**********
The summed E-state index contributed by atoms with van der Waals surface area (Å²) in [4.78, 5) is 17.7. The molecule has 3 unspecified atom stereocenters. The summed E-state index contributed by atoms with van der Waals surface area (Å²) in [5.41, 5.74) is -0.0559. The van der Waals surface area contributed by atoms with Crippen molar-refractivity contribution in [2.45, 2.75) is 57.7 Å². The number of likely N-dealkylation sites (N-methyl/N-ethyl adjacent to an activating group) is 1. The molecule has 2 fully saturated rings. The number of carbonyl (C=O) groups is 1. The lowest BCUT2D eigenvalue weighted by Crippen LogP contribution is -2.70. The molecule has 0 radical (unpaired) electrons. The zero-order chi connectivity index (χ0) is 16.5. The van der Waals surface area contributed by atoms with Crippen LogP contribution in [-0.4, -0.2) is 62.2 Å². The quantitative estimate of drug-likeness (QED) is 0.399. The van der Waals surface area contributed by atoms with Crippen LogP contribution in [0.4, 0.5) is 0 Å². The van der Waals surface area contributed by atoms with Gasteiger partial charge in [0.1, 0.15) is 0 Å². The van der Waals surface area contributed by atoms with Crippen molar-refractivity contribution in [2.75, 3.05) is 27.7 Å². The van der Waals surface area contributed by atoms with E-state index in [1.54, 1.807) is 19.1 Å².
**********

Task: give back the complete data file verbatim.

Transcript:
The summed E-state index contributed by atoms with van der Waals surface area (Å²) in [4.78, 5) is 17.7. The molecule has 3 unspecified atom stereocenters. The summed E-state index contributed by atoms with van der Waals surface area (Å²) in [5.41, 5.74) is -0.0559. The van der Waals surface area contributed by atoms with Crippen molar-refractivity contribution in [2.45, 2.75) is 57.7 Å². The number of likely N-dealkylation sites (N-methyl/N-ethyl adjacent to an activating group) is 1. The molecule has 2 fully saturated rings. The number of carbonyl (C=O) groups is 1. The lowest BCUT2D eigenvalue weighted by Crippen LogP contribution is -2.70. The molecule has 0 radical (unpaired) electrons. The zero-order chi connectivity index (χ0) is 16.5. The van der Waals surface area contributed by atoms with Crippen LogP contribution in [-0.4, -0.2) is 62.2 Å². The quantitative estimate of drug-likeness (QED) is 0.399. The van der Waals surface area contributed by atoms with Crippen LogP contribution in [0.4, 0.5) is 0 Å². The van der Waals surface area contributed by atoms with Gasteiger partial charge in [0.1, 0.15) is 0 Å². The van der Waals surface area contributed by atoms with Crippen molar-refractivity contribution in [2.75, 3.05) is 27.7 Å². The van der Waals surface area contributed by atoms with E-state index in [1.54, 1.807) is 19.1 Å².